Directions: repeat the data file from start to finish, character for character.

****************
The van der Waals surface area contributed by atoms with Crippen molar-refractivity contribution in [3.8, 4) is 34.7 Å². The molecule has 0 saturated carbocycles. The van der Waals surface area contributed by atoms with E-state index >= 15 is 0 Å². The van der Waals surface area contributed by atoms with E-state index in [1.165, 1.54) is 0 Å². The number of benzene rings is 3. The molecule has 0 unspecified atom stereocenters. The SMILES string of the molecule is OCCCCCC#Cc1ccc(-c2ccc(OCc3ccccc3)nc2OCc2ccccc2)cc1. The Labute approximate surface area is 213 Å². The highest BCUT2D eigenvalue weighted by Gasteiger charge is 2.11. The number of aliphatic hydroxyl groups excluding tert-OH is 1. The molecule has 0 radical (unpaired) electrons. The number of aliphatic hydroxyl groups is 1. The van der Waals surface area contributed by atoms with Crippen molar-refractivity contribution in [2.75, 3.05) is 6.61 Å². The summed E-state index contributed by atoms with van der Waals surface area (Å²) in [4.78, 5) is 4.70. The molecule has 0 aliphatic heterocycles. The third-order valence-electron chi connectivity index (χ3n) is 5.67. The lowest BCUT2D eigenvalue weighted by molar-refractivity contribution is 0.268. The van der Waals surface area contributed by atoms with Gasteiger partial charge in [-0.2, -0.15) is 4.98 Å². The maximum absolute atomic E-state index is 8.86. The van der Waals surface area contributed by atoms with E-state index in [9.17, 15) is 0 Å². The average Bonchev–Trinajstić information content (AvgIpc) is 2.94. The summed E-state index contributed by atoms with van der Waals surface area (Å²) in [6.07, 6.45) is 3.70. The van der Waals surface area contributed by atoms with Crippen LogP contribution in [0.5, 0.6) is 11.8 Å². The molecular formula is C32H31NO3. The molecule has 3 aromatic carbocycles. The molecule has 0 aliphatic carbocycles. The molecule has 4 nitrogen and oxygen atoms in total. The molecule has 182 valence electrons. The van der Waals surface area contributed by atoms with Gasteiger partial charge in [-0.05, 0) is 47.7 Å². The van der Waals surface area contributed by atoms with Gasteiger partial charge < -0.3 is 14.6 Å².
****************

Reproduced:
The van der Waals surface area contributed by atoms with Crippen molar-refractivity contribution in [3.8, 4) is 34.7 Å². The molecule has 0 saturated carbocycles. The van der Waals surface area contributed by atoms with E-state index >= 15 is 0 Å². The van der Waals surface area contributed by atoms with E-state index in [1.165, 1.54) is 0 Å². The number of benzene rings is 3. The molecule has 0 unspecified atom stereocenters. The SMILES string of the molecule is OCCCCCC#Cc1ccc(-c2ccc(OCc3ccccc3)nc2OCc2ccccc2)cc1. The Labute approximate surface area is 213 Å². The highest BCUT2D eigenvalue weighted by Gasteiger charge is 2.11. The number of aliphatic hydroxyl groups excluding tert-OH is 1. The molecule has 0 radical (unpaired) electrons. The number of aliphatic hydroxyl groups is 1. The van der Waals surface area contributed by atoms with Crippen molar-refractivity contribution in [2.75, 3.05) is 6.61 Å². The summed E-state index contributed by atoms with van der Waals surface area (Å²) in [4.78, 5) is 4.70. The molecule has 0 aliphatic heterocycles. The third-order valence-electron chi connectivity index (χ3n) is 5.67. The lowest BCUT2D eigenvalue weighted by molar-refractivity contribution is 0.268. The van der Waals surface area contributed by atoms with Gasteiger partial charge in [-0.2, -0.15) is 4.98 Å². The maximum absolute atomic E-state index is 8.86. The van der Waals surface area contributed by atoms with E-state index in [9.17, 15) is 0 Å². The average Bonchev–Trinajstić information content (AvgIpc) is 2.94. The summed E-state index contributed by atoms with van der Waals surface area (Å²) in [6.07, 6.45) is 3.70. The van der Waals surface area contributed by atoms with Crippen LogP contribution in [0.5, 0.6) is 11.8 Å². The molecular formula is C32H31NO3. The molecule has 3 aromatic carbocycles. The molecule has 0 aliphatic carbocycles. The molecule has 4 nitrogen and oxygen atoms in total. The molecule has 182 valence electrons. The van der Waals surface area contributed by atoms with Gasteiger partial charge in [-0.05, 0) is 47.7 Å². The van der Waals surface area contributed by atoms with Gasteiger partial charge < -0.3 is 14.6 Å².